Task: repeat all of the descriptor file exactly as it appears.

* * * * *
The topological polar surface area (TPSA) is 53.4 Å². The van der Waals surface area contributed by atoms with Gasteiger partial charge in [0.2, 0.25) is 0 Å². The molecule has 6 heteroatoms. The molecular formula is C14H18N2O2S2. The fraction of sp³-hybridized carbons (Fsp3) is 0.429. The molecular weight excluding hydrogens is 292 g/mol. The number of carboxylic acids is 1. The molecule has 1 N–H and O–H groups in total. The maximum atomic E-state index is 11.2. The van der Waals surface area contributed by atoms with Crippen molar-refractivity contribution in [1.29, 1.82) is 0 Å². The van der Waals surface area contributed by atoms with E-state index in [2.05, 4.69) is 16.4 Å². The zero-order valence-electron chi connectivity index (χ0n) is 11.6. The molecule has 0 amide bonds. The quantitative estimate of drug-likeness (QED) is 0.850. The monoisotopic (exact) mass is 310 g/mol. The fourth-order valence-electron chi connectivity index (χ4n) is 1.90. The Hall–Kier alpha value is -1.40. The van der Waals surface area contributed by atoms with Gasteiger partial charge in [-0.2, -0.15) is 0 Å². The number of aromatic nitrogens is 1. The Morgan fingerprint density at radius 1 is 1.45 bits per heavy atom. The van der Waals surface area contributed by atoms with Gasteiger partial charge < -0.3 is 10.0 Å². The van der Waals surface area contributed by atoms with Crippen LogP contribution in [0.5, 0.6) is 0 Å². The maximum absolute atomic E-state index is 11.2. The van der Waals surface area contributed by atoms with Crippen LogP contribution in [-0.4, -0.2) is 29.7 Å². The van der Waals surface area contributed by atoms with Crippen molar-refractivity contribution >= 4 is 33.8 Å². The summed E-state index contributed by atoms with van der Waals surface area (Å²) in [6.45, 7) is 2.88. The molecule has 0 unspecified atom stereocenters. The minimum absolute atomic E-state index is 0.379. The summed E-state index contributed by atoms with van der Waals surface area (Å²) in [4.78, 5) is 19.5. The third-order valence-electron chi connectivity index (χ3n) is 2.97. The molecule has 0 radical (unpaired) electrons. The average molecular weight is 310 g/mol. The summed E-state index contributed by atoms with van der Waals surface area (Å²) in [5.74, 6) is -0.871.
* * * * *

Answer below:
The topological polar surface area (TPSA) is 53.4 Å². The van der Waals surface area contributed by atoms with Gasteiger partial charge in [0.2, 0.25) is 0 Å². The molecule has 6 heteroatoms. The molecular formula is C14H18N2O2S2. The fraction of sp³-hybridized carbons (Fsp3) is 0.429. The molecular weight excluding hydrogens is 292 g/mol. The number of carboxylic acids is 1. The molecule has 1 N–H and O–H groups in total. The maximum atomic E-state index is 11.2. The van der Waals surface area contributed by atoms with Crippen molar-refractivity contribution in [1.29, 1.82) is 0 Å². The van der Waals surface area contributed by atoms with E-state index in [2.05, 4.69) is 16.4 Å². The zero-order valence-electron chi connectivity index (χ0n) is 11.6. The molecule has 0 amide bonds. The quantitative estimate of drug-likeness (QED) is 0.850. The monoisotopic (exact) mass is 310 g/mol. The fourth-order valence-electron chi connectivity index (χ4n) is 1.90. The Hall–Kier alpha value is -1.40. The van der Waals surface area contributed by atoms with Gasteiger partial charge in [-0.2, -0.15) is 0 Å². The number of aromatic nitrogens is 1. The Morgan fingerprint density at radius 1 is 1.45 bits per heavy atom. The van der Waals surface area contributed by atoms with Gasteiger partial charge < -0.3 is 10.0 Å². The van der Waals surface area contributed by atoms with Crippen LogP contribution in [0.5, 0.6) is 0 Å². The maximum absolute atomic E-state index is 11.2. The van der Waals surface area contributed by atoms with Crippen LogP contribution in [-0.4, -0.2) is 29.7 Å². The van der Waals surface area contributed by atoms with Crippen molar-refractivity contribution >= 4 is 33.8 Å². The summed E-state index contributed by atoms with van der Waals surface area (Å²) in [6.45, 7) is 2.88. The molecule has 0 unspecified atom stereocenters. The minimum absolute atomic E-state index is 0.379. The summed E-state index contributed by atoms with van der Waals surface area (Å²) in [4.78, 5) is 19.5. The third-order valence-electron chi connectivity index (χ3n) is 2.97. The molecule has 0 radical (unpaired) electrons. The average molecular weight is 310 g/mol. The summed E-state index contributed by atoms with van der Waals surface area (Å²) in [5.74, 6) is -0.871.